Life has been busy of late for Fiona McDonald of the Fox River Bath Company. Teaching her child via correspondence school, attending the Co-Starters Business course at Westport, and preparing for markets, along with running not one but two businesses on the South Island’s West Coast – it’s enough to make her realise it is time to take it back a notch and focus on doing less, but doing it even better. Read all about her gorgeous creations and plans for the future…

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Fiona of Fox River Bath Company

What do you make?
I make luxurious artisan bath and body products and specialise in small batch, hand crafted, botanical skincare.

How did you get into your craft?
After leaving school I spent some time in Alaska and the Caribbean, and also rode my bike across America. This journey began my love of natural medicines and botanical skincare. On coming home I spent time studying Naturopathy at The Canterbury College of Natural Medicine, (which sadly no longer exists). I then moved to the West Coast near Punakaiki and took on the role of Tui Hill Healing Centre Caretaker. Here I could continue my passion for natural medicine and have time to focus on my other loves of painting and silversmithing, which I am still doing under the name Brightonmine.

I have had times in other jobs, like my time working in the film industry as both a props maker and then a location manager. But I have always found myself coming back to this, each time with new skills under my belt.

I started to realise, after the birth of our child (which was followed closely by a major health event for my partner), that exposure to toxins in painting and jewellery-making was too great and having an effect, not only on me but potentially our baby and my partner. Ever since then the desire to be working with healthy and wholesome raw materials has taken priority over everything else.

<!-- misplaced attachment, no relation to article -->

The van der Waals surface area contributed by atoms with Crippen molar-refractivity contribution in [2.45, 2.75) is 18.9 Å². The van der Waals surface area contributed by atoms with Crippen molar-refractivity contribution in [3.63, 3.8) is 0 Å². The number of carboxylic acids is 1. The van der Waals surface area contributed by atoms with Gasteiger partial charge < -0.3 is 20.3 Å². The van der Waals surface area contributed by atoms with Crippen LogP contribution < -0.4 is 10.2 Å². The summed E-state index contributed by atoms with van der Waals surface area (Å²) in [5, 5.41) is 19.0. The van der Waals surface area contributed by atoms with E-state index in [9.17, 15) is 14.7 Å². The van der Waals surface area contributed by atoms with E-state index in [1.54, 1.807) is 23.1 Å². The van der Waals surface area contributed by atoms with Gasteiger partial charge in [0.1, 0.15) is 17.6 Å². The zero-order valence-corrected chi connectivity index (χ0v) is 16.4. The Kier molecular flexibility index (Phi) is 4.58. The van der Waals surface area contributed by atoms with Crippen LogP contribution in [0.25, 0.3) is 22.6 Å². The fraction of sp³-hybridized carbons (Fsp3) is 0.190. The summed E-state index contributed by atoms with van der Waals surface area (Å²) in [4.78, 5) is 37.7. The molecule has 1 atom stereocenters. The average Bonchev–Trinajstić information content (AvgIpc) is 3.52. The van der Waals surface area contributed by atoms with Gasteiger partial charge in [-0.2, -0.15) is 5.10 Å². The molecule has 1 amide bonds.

While I appreciate and acknowledge the huge value of conventional medicine, which certainly saved my partner’s life, I also believe there is room for a more natural supportive approach to our bodies’ skincare and health in general.

Your favourite materials, tools and processes?
I organically grow some of my herbs and flowers (limited due to growing in an unpredictable coastal environment). I also harvest what I can in the wild. Some of my happiest moments are foraging on a beautiful dry summer’s day with my son and our baskets. Harvesting wild roses, and other wildflowers and herbs that can be found growing around us. The harvested herbs and flowers are air dried and then infused at low temperatures, retaining the powerful healing benefits of the botanicals.

I was never much into the science lab in school, I spent most of my time in the art department. However, strangely now I find myself loving measuring, mixing, swirling, and formulating. I adore my lab equipment, beakers, pipettes, burettes and flasks – and everything that goes into them!

For me, the process needs to remain beautiful right from the start of planting the seed through to the finish of having a product which I know has every ounce of my good intention built into it.


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What inspires you?
I am inspired by my son and his beautiful compassionate nature.
I am inspired by my father, and all he taught us to create and explore, we lost him many years ago but his legacy lives on.
I am inspired every summer by swimming in the crystal clear emerald waters of the Punakaiki River, it is one of a kind, heavenly, and the main reason I still live here.
And I am greatly inspired by the natural environment we are so lucky to live in, and the way it provides us with everything we need and more.

Is there a philosophy behind your work?